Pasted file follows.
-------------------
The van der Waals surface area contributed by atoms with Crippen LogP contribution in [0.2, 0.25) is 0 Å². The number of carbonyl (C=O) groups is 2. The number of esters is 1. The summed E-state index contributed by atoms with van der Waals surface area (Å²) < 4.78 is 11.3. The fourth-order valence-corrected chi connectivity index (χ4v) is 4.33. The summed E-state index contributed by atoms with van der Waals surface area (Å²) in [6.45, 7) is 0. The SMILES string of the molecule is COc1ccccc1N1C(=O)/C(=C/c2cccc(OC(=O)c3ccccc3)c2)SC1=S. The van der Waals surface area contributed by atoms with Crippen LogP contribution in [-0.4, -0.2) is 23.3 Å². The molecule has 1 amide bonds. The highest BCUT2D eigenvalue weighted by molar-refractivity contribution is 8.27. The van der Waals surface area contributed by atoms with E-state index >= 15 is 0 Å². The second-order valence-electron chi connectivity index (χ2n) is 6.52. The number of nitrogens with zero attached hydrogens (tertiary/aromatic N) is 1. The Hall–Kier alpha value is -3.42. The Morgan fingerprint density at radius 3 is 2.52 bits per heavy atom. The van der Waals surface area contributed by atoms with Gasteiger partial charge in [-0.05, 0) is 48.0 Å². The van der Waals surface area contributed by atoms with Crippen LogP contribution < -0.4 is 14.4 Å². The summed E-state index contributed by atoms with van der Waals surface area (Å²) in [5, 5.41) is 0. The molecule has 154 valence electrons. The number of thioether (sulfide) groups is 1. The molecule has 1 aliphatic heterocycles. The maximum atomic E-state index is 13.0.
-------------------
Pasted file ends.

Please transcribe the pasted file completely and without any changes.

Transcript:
The van der Waals surface area contributed by atoms with Crippen LogP contribution in [0.2, 0.25) is 0 Å². The number of carbonyl (C=O) groups is 2. The number of esters is 1. The summed E-state index contributed by atoms with van der Waals surface area (Å²) < 4.78 is 11.3. The fourth-order valence-corrected chi connectivity index (χ4v) is 4.33. The summed E-state index contributed by atoms with van der Waals surface area (Å²) in [6.45, 7) is 0. The SMILES string of the molecule is COc1ccccc1N1C(=O)/C(=C/c2cccc(OC(=O)c3ccccc3)c2)SC1=S. The van der Waals surface area contributed by atoms with Crippen LogP contribution in [-0.4, -0.2) is 23.3 Å². The molecule has 1 amide bonds. The highest BCUT2D eigenvalue weighted by molar-refractivity contribution is 8.27. The van der Waals surface area contributed by atoms with E-state index >= 15 is 0 Å². The second-order valence-electron chi connectivity index (χ2n) is 6.52. The number of nitrogens with zero attached hydrogens (tertiary/aromatic N) is 1. The Hall–Kier alpha value is -3.42. The Morgan fingerprint density at radius 3 is 2.52 bits per heavy atom. The van der Waals surface area contributed by atoms with Gasteiger partial charge in [-0.05, 0) is 48.0 Å². The van der Waals surface area contributed by atoms with Crippen LogP contribution < -0.4 is 14.4 Å². The summed E-state index contributed by atoms with van der Waals surface area (Å²) in [5, 5.41) is 0. The molecule has 154 valence electrons. The number of thioether (sulfide) groups is 1. The molecule has 1 aliphatic heterocycles. The maximum atomic E-state index is 13.0.